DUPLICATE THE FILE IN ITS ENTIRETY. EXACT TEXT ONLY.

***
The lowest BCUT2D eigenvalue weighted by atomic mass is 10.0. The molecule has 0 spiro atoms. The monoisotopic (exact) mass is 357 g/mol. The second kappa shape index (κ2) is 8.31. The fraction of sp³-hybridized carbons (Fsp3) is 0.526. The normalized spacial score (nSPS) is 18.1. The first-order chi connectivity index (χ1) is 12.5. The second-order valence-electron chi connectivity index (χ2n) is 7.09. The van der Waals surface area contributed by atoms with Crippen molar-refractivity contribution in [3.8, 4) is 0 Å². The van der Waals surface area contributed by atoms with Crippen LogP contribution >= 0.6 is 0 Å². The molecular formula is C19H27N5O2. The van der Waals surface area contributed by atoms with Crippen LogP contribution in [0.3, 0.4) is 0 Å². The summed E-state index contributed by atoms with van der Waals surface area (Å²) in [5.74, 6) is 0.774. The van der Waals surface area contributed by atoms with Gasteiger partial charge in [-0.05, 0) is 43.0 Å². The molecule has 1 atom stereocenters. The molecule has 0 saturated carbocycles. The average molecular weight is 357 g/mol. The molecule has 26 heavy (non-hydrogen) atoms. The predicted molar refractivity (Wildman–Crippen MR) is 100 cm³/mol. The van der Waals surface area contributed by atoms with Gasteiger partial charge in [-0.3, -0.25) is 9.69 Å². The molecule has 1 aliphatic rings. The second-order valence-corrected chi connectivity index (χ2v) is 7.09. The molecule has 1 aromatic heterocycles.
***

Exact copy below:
The lowest BCUT2D eigenvalue weighted by atomic mass is 10.0. The molecule has 0 spiro atoms. The monoisotopic (exact) mass is 357 g/mol. The second kappa shape index (κ2) is 8.31. The fraction of sp³-hybridized carbons (Fsp3) is 0.526. The normalized spacial score (nSPS) is 18.1. The first-order chi connectivity index (χ1) is 12.5. The second-order valence-electron chi connectivity index (χ2n) is 7.09. The van der Waals surface area contributed by atoms with Crippen molar-refractivity contribution in [3.8, 4) is 0 Å². The van der Waals surface area contributed by atoms with Crippen LogP contribution >= 0.6 is 0 Å². The molecular formula is C19H27N5O2. The van der Waals surface area contributed by atoms with Crippen LogP contribution in [0.3, 0.4) is 0 Å². The summed E-state index contributed by atoms with van der Waals surface area (Å²) in [5.74, 6) is 0.774. The van der Waals surface area contributed by atoms with Gasteiger partial charge in [-0.05, 0) is 43.0 Å². The molecule has 1 atom stereocenters. The molecule has 0 saturated carbocycles. The average molecular weight is 357 g/mol. The molecule has 26 heavy (non-hydrogen) atoms. The predicted molar refractivity (Wildman–Crippen MR) is 100 cm³/mol. The van der Waals surface area contributed by atoms with Gasteiger partial charge in [-0.3, -0.25) is 9.69 Å². The molecule has 1 aliphatic rings. The second-order valence-corrected chi connectivity index (χ2v) is 7.09. The molecule has 1 aromatic heterocycles.